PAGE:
Beauty Bullshit: Fat Girl Slim
Despite the bizarre and somewhat misleading name, Fat Girl Slim “is not a weight-loss product”. Rather, this product claims to “reduce the appearance of cellulite with [an] advanced formula that fits perfectly into your body-bettering routine. QuSome—powerful, encapsulated caffeine molecules—ensures targeted delivery and firm, smooth results.“Caffeine is used in other skincare regimes as well: Caffeine-based products are touted to do everything from lengthen your eyelashes to eliminating dark circles under your eyes.
To evaluate this product, first we need to establish what caffeine is. Caffeine is an alkaloid molecule that produces a stimulant effect when ingested. When you consume caffeine in coffee, soda, or the like, it basically fucks up the job of an inhibitory neurotransmitter called adenosine by acting as a competitive inhibitor. This means that caffeine binds to adenosine receptors without activating them. As a result, adenosine just sort of has to hang out at the synapse, unable to bind and thus unable to get shit done. Because adenosine inhibits the central nervous system, and caffeine acts as an adenosine antagonist, inhibiting its action, caffeine increases the activity of the central nervous system.
Next, we need to establish exactly what cellulite is. Cellulite is a condition of subcutaneous fat that causes a dimpling effect under the skin. Under men’s skin, the connective tissue is criss-crossed, ensuring that cellulite (probably) does not bulge out. For women, the tissue is organized into a column shape, allowing for cellulite to appear. Combine that with a tendency towards thinner skin and a higher percentage of body fat, and it’s hardly surprising that women are more likely to show cellulite than men are. As a result, an estimated 90% of women experience cellulite post-adolescence. It’s so ubiquitous among ladyfolk that some doctors have even proposed that cellulite qualifies as a secondary sex characteristic, right up there with breasts, hips, and pubic hair.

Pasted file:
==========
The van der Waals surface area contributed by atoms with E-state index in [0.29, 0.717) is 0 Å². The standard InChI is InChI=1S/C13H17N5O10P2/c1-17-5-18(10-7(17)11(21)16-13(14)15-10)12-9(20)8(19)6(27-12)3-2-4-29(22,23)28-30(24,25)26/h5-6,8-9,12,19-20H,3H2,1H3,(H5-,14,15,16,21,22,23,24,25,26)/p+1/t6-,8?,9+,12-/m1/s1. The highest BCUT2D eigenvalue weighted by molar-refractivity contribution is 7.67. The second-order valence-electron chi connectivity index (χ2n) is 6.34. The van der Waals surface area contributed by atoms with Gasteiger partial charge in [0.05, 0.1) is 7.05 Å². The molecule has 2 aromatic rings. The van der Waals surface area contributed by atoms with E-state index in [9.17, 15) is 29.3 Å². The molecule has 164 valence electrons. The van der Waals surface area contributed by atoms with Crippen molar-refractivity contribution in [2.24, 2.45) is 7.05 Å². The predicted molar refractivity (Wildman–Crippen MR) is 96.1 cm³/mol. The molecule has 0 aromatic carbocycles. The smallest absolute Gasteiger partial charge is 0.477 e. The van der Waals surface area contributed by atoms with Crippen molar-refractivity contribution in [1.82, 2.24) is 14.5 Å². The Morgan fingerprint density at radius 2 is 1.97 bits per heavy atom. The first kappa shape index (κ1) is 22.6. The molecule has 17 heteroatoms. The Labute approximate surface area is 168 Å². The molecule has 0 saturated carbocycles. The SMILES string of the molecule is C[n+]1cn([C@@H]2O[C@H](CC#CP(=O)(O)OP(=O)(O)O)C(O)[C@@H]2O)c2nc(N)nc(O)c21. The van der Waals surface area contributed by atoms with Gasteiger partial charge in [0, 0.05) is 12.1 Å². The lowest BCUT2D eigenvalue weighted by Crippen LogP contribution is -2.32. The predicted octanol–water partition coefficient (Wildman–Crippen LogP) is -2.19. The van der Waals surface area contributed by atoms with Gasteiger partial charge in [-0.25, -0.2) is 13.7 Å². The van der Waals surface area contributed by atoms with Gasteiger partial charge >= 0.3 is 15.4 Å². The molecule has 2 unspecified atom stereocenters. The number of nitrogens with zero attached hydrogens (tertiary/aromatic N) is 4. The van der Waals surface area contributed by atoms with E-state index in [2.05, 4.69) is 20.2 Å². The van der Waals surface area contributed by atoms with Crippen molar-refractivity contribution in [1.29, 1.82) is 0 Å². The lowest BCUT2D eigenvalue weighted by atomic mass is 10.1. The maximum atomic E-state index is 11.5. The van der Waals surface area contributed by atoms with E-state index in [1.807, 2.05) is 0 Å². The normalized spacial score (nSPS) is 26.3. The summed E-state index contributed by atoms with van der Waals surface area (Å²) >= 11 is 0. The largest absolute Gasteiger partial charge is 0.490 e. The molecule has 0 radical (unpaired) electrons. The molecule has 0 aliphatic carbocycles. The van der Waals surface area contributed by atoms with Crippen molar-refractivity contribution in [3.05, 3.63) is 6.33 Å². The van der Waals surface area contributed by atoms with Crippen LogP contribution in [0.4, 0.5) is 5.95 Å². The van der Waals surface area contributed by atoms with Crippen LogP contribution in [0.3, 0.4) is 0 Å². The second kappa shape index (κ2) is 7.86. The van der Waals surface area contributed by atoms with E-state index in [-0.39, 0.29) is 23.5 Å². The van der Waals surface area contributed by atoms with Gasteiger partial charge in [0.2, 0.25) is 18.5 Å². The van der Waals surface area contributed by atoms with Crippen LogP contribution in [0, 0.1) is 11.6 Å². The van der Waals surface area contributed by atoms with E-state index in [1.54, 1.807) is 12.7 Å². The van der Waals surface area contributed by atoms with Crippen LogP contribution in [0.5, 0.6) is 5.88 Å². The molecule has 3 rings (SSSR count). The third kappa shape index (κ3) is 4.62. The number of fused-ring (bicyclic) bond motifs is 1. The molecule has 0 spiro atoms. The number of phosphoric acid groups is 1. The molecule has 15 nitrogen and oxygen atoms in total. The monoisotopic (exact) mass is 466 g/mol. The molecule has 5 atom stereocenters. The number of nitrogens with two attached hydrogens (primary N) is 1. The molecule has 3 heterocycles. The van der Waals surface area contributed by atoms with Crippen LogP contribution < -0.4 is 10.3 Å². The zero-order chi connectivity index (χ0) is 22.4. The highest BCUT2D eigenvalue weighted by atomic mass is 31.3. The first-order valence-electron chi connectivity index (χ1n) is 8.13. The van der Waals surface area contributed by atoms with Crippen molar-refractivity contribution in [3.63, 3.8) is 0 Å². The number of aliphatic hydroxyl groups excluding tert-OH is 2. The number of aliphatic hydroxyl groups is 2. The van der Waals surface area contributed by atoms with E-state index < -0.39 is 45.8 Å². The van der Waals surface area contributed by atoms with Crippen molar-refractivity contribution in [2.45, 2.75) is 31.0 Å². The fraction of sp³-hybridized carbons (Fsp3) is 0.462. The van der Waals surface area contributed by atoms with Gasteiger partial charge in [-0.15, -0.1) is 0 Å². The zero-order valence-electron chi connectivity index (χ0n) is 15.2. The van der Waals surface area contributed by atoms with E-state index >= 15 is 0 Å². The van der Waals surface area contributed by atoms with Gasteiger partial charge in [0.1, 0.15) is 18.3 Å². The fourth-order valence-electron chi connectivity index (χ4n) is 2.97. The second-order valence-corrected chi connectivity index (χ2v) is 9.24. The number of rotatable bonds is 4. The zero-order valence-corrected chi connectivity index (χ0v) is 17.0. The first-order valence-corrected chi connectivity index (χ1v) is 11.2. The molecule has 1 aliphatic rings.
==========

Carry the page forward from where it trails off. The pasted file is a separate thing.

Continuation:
Although various treatment methods have been proposed for treating cellulite, a solution to the supposed problem is remarkably elusive (even liposuction is unable to address this issue, as one’s connective tissue and skin thickness aren’t changed by the procedure).
So, why the claim that caffeine will fix your cellulite woes?
The theory behind the claim has to do with another key feature of adenosine action: adenosine increases blood flow through the A2A and A2B receptors on the vascular smooth muscle. As a result, caffeine can sometimes cause blood vessels to constrict.
Unlike many, many topical treatments for various ailments of unsexiness, caffeine is absorbed into the skin at low levels, with a rate of about 2.24+/-1.43 micrograms per centimeter squared per hour. Fat Girl Slim uses a technology called QuSomes to deliver caffeine to your skin. A QuSome is basically a cheapo version of a liposome. Liposomes are are synthetic vesicles comprised of a lipid bilayer, just like your cell membranes. (Since I recently wrote about micelles– don’t confuse them! Micelles are a monolayer.) Liposomes are most empirically supported for cancer treatments, although there is some evidence of their efficacy for topical drug dispersal as well. Although I am not certain whether the concentration of QuSomes in Fat Girl Slim will facilitate a meaningful effect on blood vessel constriction, there is nothing suspicious about this dispersal method prima facie. (It is worth noting, though, that Fat Girl Slim is calling liposomes “molecules”– liposomes are many molecules. That is not what a molecule is.)